Lemon Tree, Very Pretty…

…and the lemon flower is sweet, but the fruit of the poor lemon, is impossible to eat.

Here’s just about anything and everything you might ever wanted to know about that tart, little yellow fruit…

Look for a lemon that feels heavy in the hand and which, gently squeezed, gives nicely and doesn’t seem to have a thick, hard rind (less juice inside).

Lemons turn from green to yellow because of temperature changes, not ripeness, so green patches are OK, but avoid those with brown spots, which indicate rot.

One lemon contains a full day’s supply of ascorbic acid, or vitamin C, but that’s the whole fruit; the juice holds about a third.

Lemon juice is also about 5 percent citric acid, making it a natural for slowing the browning or oxidation of fresh, raw foods: apples, avocados, bananas, and other fruits. That power, and the C, makes the lemon a real health fruit.

Limoncello is a southern Italian lemon liqueur traditionally served cold as a digestif. It’s ridiculously easy to make (something I still want to do myself!) ~  Combine ½ cup lemon rind strips with 4 cups vodka, cover, and let stand for two weeks; strain and combine with simple syrup made from 3 cups water and 1½ cups sugar. The higher the proof of the vodka, the more lemon flavor your finished product will have.

Dip a halved lemon in salt for a bit of gentle abrasive power, then scour brass, copper, or stainless-steel pots, pans, and sinks. Rub a cut lemon (sans salt) on aluminum to brighten it. Used lemons tossed in the disposal will deodorize it.

Before juicing, roll a room-temperature lemon under your palm to break down the cells inside the fruit that hold liquid. If a fruit is especially hard (and sometimes it’s hard to find a good one in an entire supermarket bin), microwave the fruit for 20 seconds. You should get 2 to 3 tablespoons of juice per fruit.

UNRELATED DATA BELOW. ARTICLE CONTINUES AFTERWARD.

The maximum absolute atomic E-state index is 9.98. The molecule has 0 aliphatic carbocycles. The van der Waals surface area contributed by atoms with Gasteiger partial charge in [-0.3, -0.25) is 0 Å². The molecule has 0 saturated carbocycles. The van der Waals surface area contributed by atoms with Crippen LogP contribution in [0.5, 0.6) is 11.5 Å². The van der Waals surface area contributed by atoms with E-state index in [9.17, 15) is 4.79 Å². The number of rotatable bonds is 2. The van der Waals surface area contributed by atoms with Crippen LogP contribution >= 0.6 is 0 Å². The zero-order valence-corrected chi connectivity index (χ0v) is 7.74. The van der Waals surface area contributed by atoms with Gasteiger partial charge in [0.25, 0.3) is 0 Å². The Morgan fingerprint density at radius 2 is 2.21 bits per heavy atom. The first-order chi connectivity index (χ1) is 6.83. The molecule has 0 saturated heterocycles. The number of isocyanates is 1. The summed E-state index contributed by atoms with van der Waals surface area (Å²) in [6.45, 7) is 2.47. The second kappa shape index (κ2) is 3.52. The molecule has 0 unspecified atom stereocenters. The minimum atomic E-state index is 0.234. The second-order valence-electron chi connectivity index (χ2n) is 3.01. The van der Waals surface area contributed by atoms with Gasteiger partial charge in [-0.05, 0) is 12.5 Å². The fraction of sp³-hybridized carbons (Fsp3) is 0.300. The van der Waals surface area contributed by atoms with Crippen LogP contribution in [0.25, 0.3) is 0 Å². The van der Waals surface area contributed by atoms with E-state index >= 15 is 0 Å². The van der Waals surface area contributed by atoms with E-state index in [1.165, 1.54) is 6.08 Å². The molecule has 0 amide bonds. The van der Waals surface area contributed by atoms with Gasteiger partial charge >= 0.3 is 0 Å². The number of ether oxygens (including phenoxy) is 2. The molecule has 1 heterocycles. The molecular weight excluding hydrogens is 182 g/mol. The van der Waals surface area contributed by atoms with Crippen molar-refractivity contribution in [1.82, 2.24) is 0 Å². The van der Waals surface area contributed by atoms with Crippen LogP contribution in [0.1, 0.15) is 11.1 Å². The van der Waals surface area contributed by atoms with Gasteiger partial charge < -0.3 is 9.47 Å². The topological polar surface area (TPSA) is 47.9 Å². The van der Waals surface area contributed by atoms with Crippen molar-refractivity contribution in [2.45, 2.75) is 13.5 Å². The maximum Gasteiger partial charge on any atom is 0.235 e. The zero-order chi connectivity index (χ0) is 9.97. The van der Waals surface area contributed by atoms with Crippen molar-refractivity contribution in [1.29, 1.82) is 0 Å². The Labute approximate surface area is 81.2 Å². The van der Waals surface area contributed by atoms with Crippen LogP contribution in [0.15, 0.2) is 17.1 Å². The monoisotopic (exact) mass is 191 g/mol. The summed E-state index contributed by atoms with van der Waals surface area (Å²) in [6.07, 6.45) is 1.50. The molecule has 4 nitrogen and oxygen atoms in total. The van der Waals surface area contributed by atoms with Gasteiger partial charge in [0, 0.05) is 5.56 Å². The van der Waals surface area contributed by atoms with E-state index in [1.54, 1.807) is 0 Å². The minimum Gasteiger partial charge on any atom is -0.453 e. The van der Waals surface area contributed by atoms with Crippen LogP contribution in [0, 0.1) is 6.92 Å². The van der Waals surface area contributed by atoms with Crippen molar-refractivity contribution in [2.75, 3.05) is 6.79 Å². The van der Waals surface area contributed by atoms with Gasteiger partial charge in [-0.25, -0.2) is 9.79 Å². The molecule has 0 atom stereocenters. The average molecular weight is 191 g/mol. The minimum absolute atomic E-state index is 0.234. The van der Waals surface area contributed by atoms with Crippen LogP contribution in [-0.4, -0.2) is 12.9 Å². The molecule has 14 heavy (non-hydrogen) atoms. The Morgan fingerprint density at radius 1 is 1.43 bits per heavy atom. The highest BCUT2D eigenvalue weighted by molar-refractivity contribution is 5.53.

Those cute little plastic lemons do contain lemon juice, but after the juice is reconstituted and mixed with preservatives the taste is notably off, not fresh, a bit harsh and thin. It lasts for months but doesn’t really add that divine fresh-lemon essence.

Is lemongrass related to lemon?
No, although some of this tough Southeast Asian herb’s exotic citrus character comes from citral, an essential oil also found in lemon rind. Very thin strips can be sliced in salads and added to Thai curries and stir-fries; a whole bulb, bruised, adds perfume to soups or stews. It also freezes well.

Peel is versatile, but wash fruit and consider organic. Read through the following for various ways with lemon peel.

Zester: Round holes yield long, thin strips of lemon rind, perfect for ­garnishing soups or desserts such as cheesecake or ice cream

Microplane: Razor-sharp tiny blades yield finely grated bits that distribute lemon flavor throughout; good for baking or salad dressings.

Chanel Knife: U-shaped blade yields long, curling strips, used as the twist in cocktails. Squeezing releases lemon oils into the drink.

Vegetable Peeler: Long blade yields wide strips of rind that are perfect for candying or making limoncello.

So there you go…all you need to know about the humble lemon.

And when life hands you lemons when it’s cold outside, don’t make lemonade, make Lemon Drizzle Cake!


Easy to make * Cuts into 10 slices * Prep 15 min * Cook 45 min * Can be frozen

225g/8oz unsalted butter, softened

225g/8oz caster/superfine sugar

4 eggs

225g/8oz self-raising flour

finely grated zest of 1 lemon


juice of 1½ lemons

85g/3oz caster sugar

Preheat oven to 180C/350F.  Line a loaf tin 8cm X 21cm (3″ X 8.25″) with greaseproof paper and set aside.

Beat together the butter and sugar until pale and creamy, then add the eggs, one at a time, slowly mixing through.

Sift in the flour, then add the lemon zest and mix until well combined.  Spoon the mixture into the loaf tin and level the top with a spoon.

Bake for 45-50 minutes until a thin skewer inserted into the middle of the cake comes out clean.  While the cake is cooling in its tin, mix together the lemon juice and sugar to make the drizzle.

Prick the warm cake all over with a skewer or fork, then pour over the drizzle.  The juice will sink in and the sugar will form a lovely, crisp topping.

Leave in the tin until completely cool then remove and serve.

Will keep in an airtight container for 4-5 days or freeze up to a month.

(Recipe compliments of BBC Good Food Magazine)


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